The explicit Euler does not require solving linear systems (if $\bm{M}$ is diagonal) but it is stable only if $\|\bm{I}+\tau\bm{M}^{-1}\bm{W}\|<1$. On the other hand implicit Euler requires solving a linear system at each step, but it is unconditionally stable (i.e. you can pick $\tau$ as large as you like, but the solution will deviate from the true one/the spectral one if you have too few iterations). In either case you set $\bm{u}^0 = \bm{b}$ and start the iterations from there. There are other integrators such as Runge-Kutta but I won't discuss those here.

Rectangular Domain and Regular Grid FEM or FDM

For a regular grid discretisation with linear triangular Lagrange elements the lumped mass matrix is the identity times a constant $\bm{M}=\alpha\bm{I}$, and the stiffness matrix is a Toeplitz plus Hankel matrix. For such matrices the eigenvectors and eigenvalues are known, see "Diagonalizing Properties of the Discrete Cosine Transforms" by Sanchez et al., "The Discrete Cosine Transform" by Strang, and "Functions of Difference Matrices are Toeplitz Plus Hankel" by Strang and MacNamara. For reflecting boundary conditions in 1D with FEM or FDM on a regular grid you typically get a matrix $$\Delta = d_{xx} \approx -\bm{W} = \frac{1}{h^2}\begin{bmatrix} -1 & 1 & & \\ 1 & -2 & 1 & \\ & \ddots & \ddots & \ddots \\ & & 1 & -2 & 1 \\ &&&1&-1\end{bmatrix}.$$ This matrix is diagonalized by the orthogonal DCT-II and DCT-III matrices. The eigenvalues and eigenvectors are:

$$\lambda_j = -\frac{4}{h^2}\sin^2\left(\frac{\pi(j-1)}{2n}\right), \quad v_{ij} = \begin{cases} \frac{1}{\sqrt{n}}, &j=1,\\ \sqrt{\frac{2}{n}}\cos\left(\frac{\pi(j-1)(i-0.5)}{n}\right), &j\ne 1. \end{cases}$$

This means that $-\bm{W} = \bm{V}\bm{\Lambda}\bm{V}^T$. If you go to higher dimensions you can write $\Delta = \sum_{k=1}^d \partial^2_{x_k}$. In 2D you can discretise this using the Kronecker product as: $\Delta \approx \bm{D}_{xx}\otimes\bm{I} + \bm{I}\otimes \bm{D}_{yy}$. The eigenvalue is now the sum of eigenvalues along the two dimensions $\lambda_{jl} = \lambda_j + \lambda_l$, and the eigenvectors are the products $v_{ijkl} = v_{ij}v_{kl}$. That is, you can apply the DCT-II and DCT-III first on each row, and then on each column (or vice versa) in order to compute $\bm{V}\bm{x}$ and $\bm{V}^T\bm{x}$ where $\bm{x}$ represents your values on a 2d grid. In either case having the eigendecomposition $-\bm{W} = \bm{V}\bm{\Lambda}\bm{V}^T$ and assuming that $\bm{M} = \alpha \bm{I}$ you can compute the exponential as: $$\bm{\exp}(-t\bm{M}^{-1}\bm{W}) = \bm{\exp}\bm{V}(t\alpha^{-1}\bm{\Lambda})\bm{V}^T.$$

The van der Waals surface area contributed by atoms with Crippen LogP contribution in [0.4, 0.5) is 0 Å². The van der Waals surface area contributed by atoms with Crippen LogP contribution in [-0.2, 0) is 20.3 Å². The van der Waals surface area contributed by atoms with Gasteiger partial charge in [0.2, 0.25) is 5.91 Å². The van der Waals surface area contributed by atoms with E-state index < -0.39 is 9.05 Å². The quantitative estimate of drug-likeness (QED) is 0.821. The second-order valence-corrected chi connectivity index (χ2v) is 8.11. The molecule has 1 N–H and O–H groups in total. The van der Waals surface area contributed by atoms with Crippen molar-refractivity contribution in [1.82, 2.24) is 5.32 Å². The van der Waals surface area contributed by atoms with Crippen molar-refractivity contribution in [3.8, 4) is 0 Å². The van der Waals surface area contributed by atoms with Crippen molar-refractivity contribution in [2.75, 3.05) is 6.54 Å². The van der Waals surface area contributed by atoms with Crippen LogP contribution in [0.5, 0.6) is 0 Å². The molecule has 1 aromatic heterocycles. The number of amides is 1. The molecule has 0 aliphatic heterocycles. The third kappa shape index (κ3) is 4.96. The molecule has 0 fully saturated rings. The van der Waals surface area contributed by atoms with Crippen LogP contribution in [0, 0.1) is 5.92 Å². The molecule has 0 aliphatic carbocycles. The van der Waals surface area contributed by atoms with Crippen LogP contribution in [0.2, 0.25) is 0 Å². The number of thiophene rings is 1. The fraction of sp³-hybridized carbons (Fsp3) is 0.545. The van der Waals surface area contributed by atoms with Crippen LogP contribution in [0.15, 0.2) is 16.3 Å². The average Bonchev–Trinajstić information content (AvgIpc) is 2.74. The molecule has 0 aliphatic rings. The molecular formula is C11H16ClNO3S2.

For three dimensions it is similar $$\Delta \approx \bm{D}_{xx} \otimes \bm{I} \otimes \bm{I} + \bm{I} \otimes \bm{D}_{yy} \otimes \bm{I} + \bm{I} \otimes \bm{I} \otimes \bm{D}_{zz},$$ and the eigenvalues are $\lambda_{j_1 j_2 j_3} = \lambda_{j_1} + \lambda_{j_2} + \lambda_{j_3}$ with eigenvectors $\lambda_{i_1j_1i_2j_2i_3j_3} = v_{i_1j_1}v_{i_2j_2}v_{i_3j_3}$. This means you can apply the 1D DCT-II/DCT-III to each dimension separately to get the 3d DCT-II/DCT-III. This generalizes similarly to higher dimensions. Note that I wrote this in terms of matrices just for the sake of the theory. In practice you can work matrix-free in the case of a regular grid.

  • $\begingroup$ Thank you very much for your detailed answer, it helped me a lot. Do you have any recommendations for code that combines 3D tensor product and FFT to solve heat equations? Is it based on Matlab or python? I want to learn this code. $\endgroup$
    – Owen Jun
    Oct 14, 2023 at 12:27
  • $\begingroup$ @OwenJun With the new formulation you may have to integrate numerically (see the edit). Note that there may be mistakes (e.g. signs/indices) in my write up, since I wrote this off the top of my head, so you should double check it. As far as the transforms go: I suggest just naively implementing the orthogonal DCT-II and DCT-III and using this first to solve a simple and small heat diffusion problem in 1D, then in 2D (you would just apply those along the two dimensions consecutively). If everything works correctly you can look into libraries for fast DCT. $\endgroup$
    – lightxbulb
    Oct 14, 2023 at 21:11